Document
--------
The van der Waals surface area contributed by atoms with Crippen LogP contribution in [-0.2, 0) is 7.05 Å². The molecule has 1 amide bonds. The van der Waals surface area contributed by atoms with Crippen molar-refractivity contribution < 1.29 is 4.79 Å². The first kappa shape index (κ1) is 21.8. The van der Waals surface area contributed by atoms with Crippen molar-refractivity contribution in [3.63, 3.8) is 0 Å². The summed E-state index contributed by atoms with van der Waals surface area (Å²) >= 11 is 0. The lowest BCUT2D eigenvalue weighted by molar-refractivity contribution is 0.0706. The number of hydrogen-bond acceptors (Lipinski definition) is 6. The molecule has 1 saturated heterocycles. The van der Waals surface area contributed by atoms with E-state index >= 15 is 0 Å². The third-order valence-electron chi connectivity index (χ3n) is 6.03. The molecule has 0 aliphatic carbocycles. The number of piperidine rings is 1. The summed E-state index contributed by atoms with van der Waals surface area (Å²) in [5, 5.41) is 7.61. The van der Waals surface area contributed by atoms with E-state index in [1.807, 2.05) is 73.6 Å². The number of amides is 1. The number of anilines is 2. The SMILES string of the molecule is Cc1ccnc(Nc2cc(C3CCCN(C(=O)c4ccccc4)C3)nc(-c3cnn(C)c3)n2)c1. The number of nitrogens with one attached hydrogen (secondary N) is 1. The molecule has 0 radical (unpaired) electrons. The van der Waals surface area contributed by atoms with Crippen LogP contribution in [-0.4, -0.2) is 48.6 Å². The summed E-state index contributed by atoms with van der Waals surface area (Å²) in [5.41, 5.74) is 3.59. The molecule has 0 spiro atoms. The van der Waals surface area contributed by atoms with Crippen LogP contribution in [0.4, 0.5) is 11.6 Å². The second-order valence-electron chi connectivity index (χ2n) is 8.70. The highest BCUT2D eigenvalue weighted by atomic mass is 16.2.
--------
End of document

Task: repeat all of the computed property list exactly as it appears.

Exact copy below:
The van der Waals surface area contributed by atoms with Crippen LogP contribution in [-0.2, 0) is 7.05 Å². The molecule has 1 amide bonds. The van der Waals surface area contributed by atoms with Crippen molar-refractivity contribution < 1.29 is 4.79 Å². The first kappa shape index (κ1) is 21.8. The van der Waals surface area contributed by atoms with Crippen molar-refractivity contribution in [3.63, 3.8) is 0 Å². The summed E-state index contributed by atoms with van der Waals surface area (Å²) >= 11 is 0. The lowest BCUT2D eigenvalue weighted by molar-refractivity contribution is 0.0706. The number of hydrogen-bond acceptors (Lipinski definition) is 6. The molecule has 1 saturated heterocycles. The van der Waals surface area contributed by atoms with E-state index >= 15 is 0 Å². The third-order valence-electron chi connectivity index (χ3n) is 6.03. The molecule has 0 aliphatic carbocycles. The number of piperidine rings is 1. The summed E-state index contributed by atoms with van der Waals surface area (Å²) in [5, 5.41) is 7.61. The van der Waals surface area contributed by atoms with E-state index in [1.807, 2.05) is 73.6 Å². The number of amides is 1. The number of anilines is 2. The SMILES string of the molecule is Cc1ccnc(Nc2cc(C3CCCN(C(=O)c4ccccc4)C3)nc(-c3cnn(C)c3)n2)c1. The number of nitrogens with one attached hydrogen (secondary N) is 1. The molecule has 0 radical (unpaired) electrons. The van der Waals surface area contributed by atoms with Crippen LogP contribution in [-0.4, -0.2) is 48.6 Å². The summed E-state index contributed by atoms with van der Waals surface area (Å²) in [5.41, 5.74) is 3.59. The molecule has 0 spiro atoms. The van der Waals surface area contributed by atoms with Crippen LogP contribution in [0.4, 0.5) is 11.6 Å². The second-order valence-electron chi connectivity index (χ2n) is 8.70. The highest BCUT2D eigenvalue weighted by atomic mass is 16.2.